1. In a recent Massachusetts appellate court opinion regarding an appeal claiming insufficient evidence to support the conviction, the court upheld the trial court decision, affirming the conviction. At trial, the defendant and the co-defendant were convicted on various charges arising from the operation of a series of brothels in North Reading, Quincy, Boston, and Cambridge. On appeal, the defendant contends that the evidence was insufficient to support his convictions and that the information provided in support of a search warrant application was inadequate to establish a nexus between the alleged crimes and his home and cell phone.

Facts of the Case

According to the court’s opinion, in January 2017, law enforcement began to investigate five different residences located in North Reading, Boston, Quincy, and Cambridge, where they believed illegal sexual services were being provided. Police located the apartments through advertisements for massage services on the website Backpage, and then contacted the leasing offices for those units. The defendant’s name was on the rental agreements for both the North Reading and Cambridge apartments as well as one of the Quincy apartments. The defendant also paid monthly rent for the apartments, using a check with his name and home address on it. On January 2, 2017, law enforcement officers stopped the defendant after observing him make an illegal U-turn. The defendant told police officers that he was coming from his primary residence to check the mail and empty the trash for his secondary residence. In the dumpster, the officers found a trash bag with used condoms, condom packaging, and small cards explaining how to use condoms in multiple languages.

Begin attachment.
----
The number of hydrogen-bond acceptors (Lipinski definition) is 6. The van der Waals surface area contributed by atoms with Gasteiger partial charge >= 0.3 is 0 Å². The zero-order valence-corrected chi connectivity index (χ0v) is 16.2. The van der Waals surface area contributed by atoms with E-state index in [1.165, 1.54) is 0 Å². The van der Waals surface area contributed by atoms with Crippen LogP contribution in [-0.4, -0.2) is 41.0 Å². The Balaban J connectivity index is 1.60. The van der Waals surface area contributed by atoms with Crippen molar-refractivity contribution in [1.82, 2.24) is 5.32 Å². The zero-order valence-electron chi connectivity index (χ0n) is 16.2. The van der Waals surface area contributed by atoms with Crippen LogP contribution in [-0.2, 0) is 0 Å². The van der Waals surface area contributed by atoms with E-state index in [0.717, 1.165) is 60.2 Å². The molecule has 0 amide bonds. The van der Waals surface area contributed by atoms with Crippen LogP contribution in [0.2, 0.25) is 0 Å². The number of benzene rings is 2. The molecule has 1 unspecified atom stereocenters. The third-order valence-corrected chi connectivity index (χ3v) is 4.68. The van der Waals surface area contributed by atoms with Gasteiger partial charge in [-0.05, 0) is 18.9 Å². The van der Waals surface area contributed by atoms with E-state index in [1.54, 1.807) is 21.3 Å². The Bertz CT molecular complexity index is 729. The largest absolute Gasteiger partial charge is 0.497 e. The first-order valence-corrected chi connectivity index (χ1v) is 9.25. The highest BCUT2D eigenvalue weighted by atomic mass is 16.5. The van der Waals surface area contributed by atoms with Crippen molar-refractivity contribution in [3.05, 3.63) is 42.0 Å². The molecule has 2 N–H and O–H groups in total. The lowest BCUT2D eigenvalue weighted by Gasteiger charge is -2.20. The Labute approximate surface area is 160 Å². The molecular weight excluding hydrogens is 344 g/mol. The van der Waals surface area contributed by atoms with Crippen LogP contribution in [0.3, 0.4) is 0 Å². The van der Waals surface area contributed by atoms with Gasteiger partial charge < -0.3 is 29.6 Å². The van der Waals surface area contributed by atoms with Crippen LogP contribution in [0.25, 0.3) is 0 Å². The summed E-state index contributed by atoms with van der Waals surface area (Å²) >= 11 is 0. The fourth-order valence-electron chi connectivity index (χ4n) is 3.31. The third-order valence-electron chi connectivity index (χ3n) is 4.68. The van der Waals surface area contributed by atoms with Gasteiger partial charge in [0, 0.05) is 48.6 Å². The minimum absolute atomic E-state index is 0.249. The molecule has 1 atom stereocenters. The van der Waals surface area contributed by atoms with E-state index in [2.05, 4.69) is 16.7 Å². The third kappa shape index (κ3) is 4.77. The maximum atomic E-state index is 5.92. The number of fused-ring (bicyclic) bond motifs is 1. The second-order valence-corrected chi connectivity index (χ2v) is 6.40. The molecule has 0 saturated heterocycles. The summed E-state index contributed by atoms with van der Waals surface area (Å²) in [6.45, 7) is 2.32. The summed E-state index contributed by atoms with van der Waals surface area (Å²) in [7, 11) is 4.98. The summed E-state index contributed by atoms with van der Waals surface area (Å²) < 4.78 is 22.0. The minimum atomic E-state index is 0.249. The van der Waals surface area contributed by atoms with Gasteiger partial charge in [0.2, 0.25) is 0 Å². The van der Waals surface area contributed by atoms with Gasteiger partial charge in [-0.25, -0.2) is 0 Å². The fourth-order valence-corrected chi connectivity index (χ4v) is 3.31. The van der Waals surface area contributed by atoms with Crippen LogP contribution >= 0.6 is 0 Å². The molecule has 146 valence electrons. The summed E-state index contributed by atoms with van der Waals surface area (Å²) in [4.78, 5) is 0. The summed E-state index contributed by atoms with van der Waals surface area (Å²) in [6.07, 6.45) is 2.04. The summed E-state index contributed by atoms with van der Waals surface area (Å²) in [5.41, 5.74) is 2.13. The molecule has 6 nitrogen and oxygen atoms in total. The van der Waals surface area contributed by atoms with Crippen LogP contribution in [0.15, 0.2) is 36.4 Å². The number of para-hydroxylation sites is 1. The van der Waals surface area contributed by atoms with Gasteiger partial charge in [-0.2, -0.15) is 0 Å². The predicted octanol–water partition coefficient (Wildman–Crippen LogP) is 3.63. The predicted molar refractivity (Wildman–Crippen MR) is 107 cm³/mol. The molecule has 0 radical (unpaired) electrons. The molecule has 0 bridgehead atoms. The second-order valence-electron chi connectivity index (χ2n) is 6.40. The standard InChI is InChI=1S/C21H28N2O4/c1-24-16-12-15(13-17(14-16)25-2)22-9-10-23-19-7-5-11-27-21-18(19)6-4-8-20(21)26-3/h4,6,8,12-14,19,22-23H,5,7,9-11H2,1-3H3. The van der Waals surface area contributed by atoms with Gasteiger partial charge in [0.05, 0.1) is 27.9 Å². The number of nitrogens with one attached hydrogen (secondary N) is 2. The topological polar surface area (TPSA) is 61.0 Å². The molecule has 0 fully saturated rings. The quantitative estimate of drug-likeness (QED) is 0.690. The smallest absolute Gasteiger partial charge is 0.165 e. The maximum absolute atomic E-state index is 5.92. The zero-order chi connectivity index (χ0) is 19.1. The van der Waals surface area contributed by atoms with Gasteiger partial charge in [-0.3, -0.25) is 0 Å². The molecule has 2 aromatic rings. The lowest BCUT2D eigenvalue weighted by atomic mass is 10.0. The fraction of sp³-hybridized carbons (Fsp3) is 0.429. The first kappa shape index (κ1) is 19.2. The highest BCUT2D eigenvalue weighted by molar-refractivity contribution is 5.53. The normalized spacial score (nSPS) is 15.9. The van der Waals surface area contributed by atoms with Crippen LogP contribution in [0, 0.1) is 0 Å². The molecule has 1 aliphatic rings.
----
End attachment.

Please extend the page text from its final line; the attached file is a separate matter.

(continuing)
For the next three months, the police watched the three locations, watching the defendant deliver groceries, and many men entering the buildings and leaving after several hours. The police interviewed several of the men after they left the apartments and the men admitted that they had gone to the apartments in response to advertisements knowing that sexual services were being offered. Officers obtained and simultaneously executed a warrant to search the five locations. At each location, condoms, ledgers, and other evidence were discovered on site. The defendant was charged and convicted of various charges stemming from operating brothels.